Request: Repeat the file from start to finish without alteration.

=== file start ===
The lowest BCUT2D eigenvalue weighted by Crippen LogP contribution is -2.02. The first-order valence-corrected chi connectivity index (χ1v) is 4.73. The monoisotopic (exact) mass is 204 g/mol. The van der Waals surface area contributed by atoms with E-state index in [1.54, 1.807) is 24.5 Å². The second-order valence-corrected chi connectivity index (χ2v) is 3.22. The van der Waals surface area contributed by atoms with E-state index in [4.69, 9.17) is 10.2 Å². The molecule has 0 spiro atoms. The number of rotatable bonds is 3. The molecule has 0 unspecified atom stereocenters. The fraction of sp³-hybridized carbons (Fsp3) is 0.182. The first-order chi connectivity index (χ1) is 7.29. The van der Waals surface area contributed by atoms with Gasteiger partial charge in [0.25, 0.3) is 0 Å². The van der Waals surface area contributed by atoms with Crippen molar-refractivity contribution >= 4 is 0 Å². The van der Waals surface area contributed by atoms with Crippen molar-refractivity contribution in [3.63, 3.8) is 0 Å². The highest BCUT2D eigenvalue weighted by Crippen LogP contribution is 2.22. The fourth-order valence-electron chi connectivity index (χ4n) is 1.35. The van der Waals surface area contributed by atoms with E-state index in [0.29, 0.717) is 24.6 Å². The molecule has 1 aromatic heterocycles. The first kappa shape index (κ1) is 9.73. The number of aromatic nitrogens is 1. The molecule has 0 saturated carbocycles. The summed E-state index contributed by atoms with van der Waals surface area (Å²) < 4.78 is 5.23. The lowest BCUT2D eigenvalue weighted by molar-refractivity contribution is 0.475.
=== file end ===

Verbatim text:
The lowest BCUT2D eigenvalue weighted by Crippen LogP contribution is -2.02. The first-order valence-corrected chi connectivity index (χ1v) is 4.73. The monoisotopic (exact) mass is 204 g/mol. The van der Waals surface area contributed by atoms with E-state index in [1.54, 1.807) is 24.5 Å². The second-order valence-corrected chi connectivity index (χ2v) is 3.22. The van der Waals surface area contributed by atoms with E-state index in [4.69, 9.17) is 10.2 Å². The molecule has 0 spiro atoms. The number of rotatable bonds is 3. The molecule has 0 unspecified atom stereocenters. The fraction of sp³-hybridized carbons (Fsp3) is 0.182. The first-order chi connectivity index (χ1) is 7.29. The van der Waals surface area contributed by atoms with Gasteiger partial charge in [0.25, 0.3) is 0 Å². The van der Waals surface area contributed by atoms with Crippen molar-refractivity contribution >= 4 is 0 Å². The van der Waals surface area contributed by atoms with Crippen molar-refractivity contribution in [3.63, 3.8) is 0 Å². The highest BCUT2D eigenvalue weighted by Crippen LogP contribution is 2.22. The fourth-order valence-electron chi connectivity index (χ4n) is 1.35. The van der Waals surface area contributed by atoms with E-state index in [0.29, 0.717) is 24.6 Å². The molecule has 1 aromatic heterocycles. The first kappa shape index (κ1) is 9.73. The number of aromatic nitrogens is 1. The molecule has 0 saturated carbocycles. The summed E-state index contributed by atoms with van der Waals surface area (Å²) < 4.78 is 5.23. The lowest BCUT2D eigenvalue weighted by molar-refractivity contribution is 0.475.